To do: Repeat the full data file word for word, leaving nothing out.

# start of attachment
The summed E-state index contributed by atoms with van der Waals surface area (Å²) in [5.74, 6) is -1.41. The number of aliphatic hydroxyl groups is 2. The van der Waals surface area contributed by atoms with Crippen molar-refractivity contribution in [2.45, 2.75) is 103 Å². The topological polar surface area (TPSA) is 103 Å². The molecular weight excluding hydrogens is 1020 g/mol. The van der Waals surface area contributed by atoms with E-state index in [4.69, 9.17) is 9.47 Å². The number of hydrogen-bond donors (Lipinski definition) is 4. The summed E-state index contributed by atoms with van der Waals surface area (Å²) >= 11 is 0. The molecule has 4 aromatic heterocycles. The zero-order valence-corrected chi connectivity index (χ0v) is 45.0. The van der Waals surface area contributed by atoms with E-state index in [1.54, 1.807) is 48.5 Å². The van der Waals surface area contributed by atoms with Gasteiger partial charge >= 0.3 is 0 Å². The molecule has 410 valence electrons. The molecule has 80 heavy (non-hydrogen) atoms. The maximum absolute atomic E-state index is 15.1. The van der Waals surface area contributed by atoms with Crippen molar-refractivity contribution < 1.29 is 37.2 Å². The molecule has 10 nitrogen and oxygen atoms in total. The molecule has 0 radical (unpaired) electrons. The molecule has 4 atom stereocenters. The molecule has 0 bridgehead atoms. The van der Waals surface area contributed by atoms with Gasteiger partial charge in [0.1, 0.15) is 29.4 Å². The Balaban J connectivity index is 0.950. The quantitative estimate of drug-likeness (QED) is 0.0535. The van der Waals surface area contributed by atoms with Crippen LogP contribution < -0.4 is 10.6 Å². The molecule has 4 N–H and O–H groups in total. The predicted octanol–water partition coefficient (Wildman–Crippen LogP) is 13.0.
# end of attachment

The summed E-state index contributed by atoms with van der Waals surface area (Å²) in [5.74, 6) is -1.41. The number of aliphatic hydroxyl groups is 2. The van der Waals surface area contributed by atoms with Crippen molar-refractivity contribution in [2.45, 2.75) is 103 Å². The topological polar surface area (TPSA) is 103 Å². The molecular weight excluding hydrogens is 1020 g/mol. The van der Waals surface area contributed by atoms with E-state index in [4.69, 9.17) is 9.47 Å². The number of hydrogen-bond donors (Lipinski definition) is 4. The summed E-state index contributed by atoms with van der Waals surface area (Å²) >= 11 is 0. The molecule has 4 aromatic heterocycles. The zero-order valence-corrected chi connectivity index (χ0v) is 45.0. The van der Waals surface area contributed by atoms with E-state index in [1.54, 1.807) is 48.5 Å². The van der Waals surface area contributed by atoms with Gasteiger partial charge >= 0.3 is 0 Å². The molecule has 410 valence electrons. The molecule has 80 heavy (non-hydrogen) atoms. The maximum absolute atomic E-state index is 15.1. The van der Waals surface area contributed by atoms with Crippen molar-refractivity contribution < 1.29 is 37.2 Å². The molecule has 10 nitrogen and oxygen atoms in total. The molecule has 0 radical (unpaired) electrons. The molecule has 4 atom stereocenters. The molecule has 0 bridgehead atoms. The van der Waals surface area contributed by atoms with Gasteiger partial charge in [0.1, 0.15) is 29.4 Å². The Balaban J connectivity index is 0.950. The quantitative estimate of drug-likeness (QED) is 0.0535. The van der Waals surface area contributed by atoms with Crippen LogP contribution < -0.4 is 10.6 Å². The molecule has 4 N–H and O–H groups in total. The predicted octanol–water partition coefficient (Wildman–Crippen LogP) is 13.0.